Dispatches from Implementation Science at NCI

Implementation science to advance clean cooking

By Gila Neta

February 2019

There is significant evidence about the multiple risk factors for cancer and other chronic diseases, including the influence of diet, physical activity, tobacco use, and other exposures. However, many people still struggle to make healthy choices, to avoid smoking (and smoke-filled environments), and to eat and cook plenty of fresh fruits and vegetables, especially under the constraints of busy schedules. Many may take for granted the daily conveniences that support the ability to do so: good ventilation, electric and gas stoves, microwaves, pressure cookers, etc. Sadly, nearly half of the people on our planet lack these conveniences. About 3 billion people across Asia, Africa, and the Americas have relied on wood, charcoal, and even dung for their cooking needs, and often in homes with insufficient ventilation. As a result, these homes are filled with smoke, causing nearly 4 million premature deaths per year, a burden that disproportionately affects women and children[1].

In response to this major public health problem, a variety of intervention programs are being implemented by governments and NGOs across the globe to distribute and encourage the use of cleaner cooking technologies. These include things like the distribution of liquid purified gas (LPG) stoves, and increased access to electricity and electric stoves, biogas, and ethanol, to name a few. Further, the World Health Organization issued indoor air quality guidelines in 2014 to help governments design policies that can support the reduction of household air pollution[2]. However, despite these efforts, household air pollution and subsequent morbidity continue to plague much of the world. This is in large part due to “stacking” behavior: households continue to use their traditional cooking methods alongside the newer technologies. And sometimes, they just don’t use the newer, cleaner stoves at all. Does this problem sound familiar? In comes implementation science.

In 2016, the National Institutes of Health (NIH), in partnership with USAID, CDC, EPA, and the Global Alliance for Clean Cookstoves, launched the Clean Cooking Implementation Science Network. Under the leadership of the NIH Fogarty International Center and with guidance from members of the NCI Implementation Science Team among other NIH institutes, the network brings together researchers, policymakers, funders, and implementers to advance our understanding of strategies to enhance the provision, adoption, and appropriate and sustained use of clean cooking technologies. Through funding from the NIH Common Fund and the NCI Center for Global Health, the network has supported a number of studies including four two-year adoption and sustained use studies in Cameroon, Ghana, and two in India; eleven case studies using the RE-AIM framework to evaluate clean cooking programs in low- and middle-income countries (i.e., Cambodia, Cameroon, China, Ecuador, Ethiopia, Ghana, Indonesia, Kenya, Tanzania, Uganda, Nigeria, Peru, and Rwanda); and nine one-year capacity building projects that include workshops and the development of analytical tools. A list of these projects and resulting publications can be found here.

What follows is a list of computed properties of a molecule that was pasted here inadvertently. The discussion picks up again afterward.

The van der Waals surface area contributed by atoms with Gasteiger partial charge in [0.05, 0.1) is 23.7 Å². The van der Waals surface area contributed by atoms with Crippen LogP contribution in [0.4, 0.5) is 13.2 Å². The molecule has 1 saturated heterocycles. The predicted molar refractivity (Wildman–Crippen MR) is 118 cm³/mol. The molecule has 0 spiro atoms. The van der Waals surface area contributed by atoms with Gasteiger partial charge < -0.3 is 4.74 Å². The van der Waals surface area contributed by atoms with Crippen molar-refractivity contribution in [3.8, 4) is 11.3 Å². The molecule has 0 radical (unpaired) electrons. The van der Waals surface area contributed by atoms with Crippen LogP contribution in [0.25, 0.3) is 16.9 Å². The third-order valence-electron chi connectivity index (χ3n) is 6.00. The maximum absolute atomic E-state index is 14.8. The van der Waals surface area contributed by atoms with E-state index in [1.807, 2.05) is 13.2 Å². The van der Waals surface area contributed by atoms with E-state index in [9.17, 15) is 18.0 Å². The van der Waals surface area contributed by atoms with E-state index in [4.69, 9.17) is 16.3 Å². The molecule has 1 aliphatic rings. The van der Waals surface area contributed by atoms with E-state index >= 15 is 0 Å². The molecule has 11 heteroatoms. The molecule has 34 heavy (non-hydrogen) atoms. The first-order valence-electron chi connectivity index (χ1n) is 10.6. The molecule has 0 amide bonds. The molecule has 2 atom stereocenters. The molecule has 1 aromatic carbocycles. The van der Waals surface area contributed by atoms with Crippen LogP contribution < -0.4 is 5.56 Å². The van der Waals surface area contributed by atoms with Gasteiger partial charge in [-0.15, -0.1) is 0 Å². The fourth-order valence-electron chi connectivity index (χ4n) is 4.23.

As the network approaches its last year of funding, investigators are now exploring how best to use limited resources and capitalize on existing efforts to further advance the adoption and sustained use of clean cooking, reduce household air pollution, and improve the health of billions of people around the world. One thought is to build on an existing initiative, the HAPIN Trial exit disclaimer, which is the largest trial to date, launched in 2017, focusing on the health effects of LPG stoves in a global, multi-center study. But how best to integrate implementation science in this context? We welcome your thoughts!

This network is just one example of how implementation science has informed NCI-supported initiatives to advance environmental health and cancer control. The NCI, in conjunction with other NIH institutes, has a robust portfolio focusing on environmental risk factors for cancer and how they can be remedied. Another such example, the Breast Cancer and the Environment Research Program (BCERP), brings together researchers, practitioners, and community partners to examine the effects of environmental exposures on breast cancer risk and to study best practices for disseminating information about and communicating risks. Lessons learned from these initiatives may extend to other innovations for which optimal implementation might over time reduce cancer risk.


[1] Lim SS, Vos T, Flaxman AD, Danaei G, Shibuya K, Adair-Rohani Het al. A comparative risk assessment of burden of disease and injury attributable to 67 risk factors and risk factor clusters in 21 regions, 1990–2010: a systematic analysis for the Global Burden of Disease Study 2010. Lancet 2012;380(9859):2224-2260, doi:10.1016/S0140-6736(12)61766-8 exit disclaimer. Google Scholar exit disclaimer

[2] World Health Organization.  WHO Guidelines for Indoor Air Quality: Household Fuel Combustion. Geneva, Switzerland. 2014. https://www.who.int/airpollution/guidelines/en/ exit disclaimer


Gila Neta
Dr. Gila Neta is a Program Officer for the Implementation Science Team in the Office of the Director in the Division of Cancer Control and Population Sciences at the National Cancer Institute. Read More »


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